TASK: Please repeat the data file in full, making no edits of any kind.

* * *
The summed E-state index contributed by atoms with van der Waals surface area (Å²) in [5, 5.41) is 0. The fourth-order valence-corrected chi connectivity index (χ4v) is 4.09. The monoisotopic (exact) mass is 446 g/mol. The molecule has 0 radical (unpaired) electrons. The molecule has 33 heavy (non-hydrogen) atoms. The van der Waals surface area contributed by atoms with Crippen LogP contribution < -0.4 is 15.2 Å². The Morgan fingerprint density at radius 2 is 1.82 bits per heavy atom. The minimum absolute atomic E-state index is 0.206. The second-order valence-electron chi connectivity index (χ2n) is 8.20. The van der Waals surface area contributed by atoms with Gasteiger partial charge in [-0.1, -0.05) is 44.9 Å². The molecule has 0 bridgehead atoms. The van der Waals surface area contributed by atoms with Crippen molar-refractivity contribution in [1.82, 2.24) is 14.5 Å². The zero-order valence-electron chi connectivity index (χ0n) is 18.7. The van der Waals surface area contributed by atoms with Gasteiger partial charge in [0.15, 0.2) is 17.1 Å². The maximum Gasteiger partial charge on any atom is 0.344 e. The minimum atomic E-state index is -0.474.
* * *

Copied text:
The summed E-state index contributed by atoms with van der Waals surface area (Å²) in [5, 5.41) is 0. The fourth-order valence-corrected chi connectivity index (χ4v) is 4.09. The monoisotopic (exact) mass is 446 g/mol. The molecule has 0 radical (unpaired) electrons. The molecule has 33 heavy (non-hydrogen) atoms. The van der Waals surface area contributed by atoms with Crippen LogP contribution < -0.4 is 15.2 Å². The Morgan fingerprint density at radius 2 is 1.82 bits per heavy atom. The minimum absolute atomic E-state index is 0.206. The second-order valence-electron chi connectivity index (χ2n) is 8.20. The van der Waals surface area contributed by atoms with Gasteiger partial charge in [-0.1, -0.05) is 44.9 Å². The molecule has 0 bridgehead atoms. The van der Waals surface area contributed by atoms with Crippen molar-refractivity contribution in [1.82, 2.24) is 14.5 Å². The zero-order valence-electron chi connectivity index (χ0n) is 18.7. The van der Waals surface area contributed by atoms with Gasteiger partial charge in [0.15, 0.2) is 17.1 Å². The maximum Gasteiger partial charge on any atom is 0.344 e. The minimum atomic E-state index is -0.474.